- The EPA rejects industry objections to its restrictions on the pesticide chlorpyrifos.
- The Interior Department allocates $1.7 billion this year for tribal water rights settlements.
- The Bureau of Reclamation tells many farmers in California’s Central Valley not to expect irrigation water from federal canals this year.
And lastly, House committees hold hearings on federal pandemic relief funds and green infrastructure.
“We’re starting from a strong foundation.” – Radhika Fox, leader of the EPA Office of Water, discussing the rollout of funding from the infrastructure bill. The strong foundation Fox referred to was the state revolving funds, through which about 85 percent of the water funding will flow. Fox also noted the importance of technical assistance to disadvantaged communities so that they can access the funds.
By the Numbers
$1.7 Billion: Funding available in 2022 from the federal infrastructure bill for tribal water rights settlements. The Department of the Interior announced that the funds will support settlements with the Blackfeet, Crow, Confederated Salish and Kootenai, and Navajo, among others.
Zero: Most farms in California’s Central Valley that receive water from federal canals have been told to expect no water this year due to low reservoirs and continued dry conditions. For many municipal and industrial customers, the Bureau of Reclamation will supply about 25 percent of their contract.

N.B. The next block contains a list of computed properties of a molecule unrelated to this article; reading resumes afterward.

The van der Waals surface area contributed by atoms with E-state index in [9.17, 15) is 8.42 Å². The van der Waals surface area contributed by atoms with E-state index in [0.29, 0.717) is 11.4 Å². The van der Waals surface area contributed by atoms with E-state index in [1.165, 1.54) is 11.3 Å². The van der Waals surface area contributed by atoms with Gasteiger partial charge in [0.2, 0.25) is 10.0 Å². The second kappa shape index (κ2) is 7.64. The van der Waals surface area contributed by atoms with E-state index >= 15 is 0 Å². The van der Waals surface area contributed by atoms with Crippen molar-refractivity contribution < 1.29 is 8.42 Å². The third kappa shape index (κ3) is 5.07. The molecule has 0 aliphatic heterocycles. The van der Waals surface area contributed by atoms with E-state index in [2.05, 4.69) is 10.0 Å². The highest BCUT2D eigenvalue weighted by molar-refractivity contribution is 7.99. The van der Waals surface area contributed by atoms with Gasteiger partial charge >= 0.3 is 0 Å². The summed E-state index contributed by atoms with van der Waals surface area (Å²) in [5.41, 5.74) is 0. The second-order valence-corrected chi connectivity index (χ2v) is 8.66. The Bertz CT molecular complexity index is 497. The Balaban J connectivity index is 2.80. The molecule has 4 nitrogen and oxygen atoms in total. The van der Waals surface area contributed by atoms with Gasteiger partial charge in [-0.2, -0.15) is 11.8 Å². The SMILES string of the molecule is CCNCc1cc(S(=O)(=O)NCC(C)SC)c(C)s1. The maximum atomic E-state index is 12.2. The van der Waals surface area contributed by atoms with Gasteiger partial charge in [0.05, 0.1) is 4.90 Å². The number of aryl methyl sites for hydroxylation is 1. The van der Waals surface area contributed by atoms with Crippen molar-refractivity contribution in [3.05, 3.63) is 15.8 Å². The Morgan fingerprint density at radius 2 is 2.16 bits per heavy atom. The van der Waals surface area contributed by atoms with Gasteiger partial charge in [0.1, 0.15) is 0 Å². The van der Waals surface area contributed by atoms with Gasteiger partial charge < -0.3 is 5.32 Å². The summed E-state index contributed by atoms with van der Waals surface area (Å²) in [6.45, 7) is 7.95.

EPA Dismisses Objections to Chlorpyrifos Decision
Claiming they are without merit, the U.S. Environmental Protection Agency dismissed industry objections to its decision last year to ban the use of the pesticide chlorpyrifos on food crops used in interstate commerce.
Objections were filed by the American Soybean Association, American Sugarbeet Growers Association, U.S. Beet Sugar Association, and Cherry Marketing Institute.
Last August, the EPA determined that current uses of the pesticide on food crops were an unacceptable risk to human health, particularly for brain development in children. People are exposed through food, drinking water, and residues.
Farmers can still use chlorpyrifos on food crops for export, as long as the importing country does not prohibit such uses of the chemical.
Studies and Reports
Decentralized Wastewater Financing
The EPA published a guide on how states can use their revolving funds to finance septic systems, neighborhood-scale systems, and other wastewater options that do not rely on a central treatment facility.
On the Radar
House Hearings on Pandemic Funds and Green Infrastructure
On March 1, the House Committee on Oversight and Reform will learn about the impact of the American Rescue Plan Act on state, local, and tribal governments. The act, the federal government’s last big budget outlay in response to the pandemic, set aside $350 billion for these jurisdictions.
Then on March 2, a House Science subcommittee will discuss the science of nature-based infrastructure.
Brett writes about agriculture, energy, infrastructure, and the politics and economics of water in the United States. He also writes the Federal Water Tap, Circle of Blue’s weekly digest of U.S. government water news. He is the winner of two Society of Environmental Journalists reporting awards, one of the top honors in American environmental journalism: first place for explanatory reporting for a series on septic system pollution in the United States(2016) and third place for beat reporting in a small market (2014). He received the Sierra Club’s Distinguished Service Award in 2018. Brett lives in Seattle, where he hikes the mountains and bakes pies. Contact Brett Walton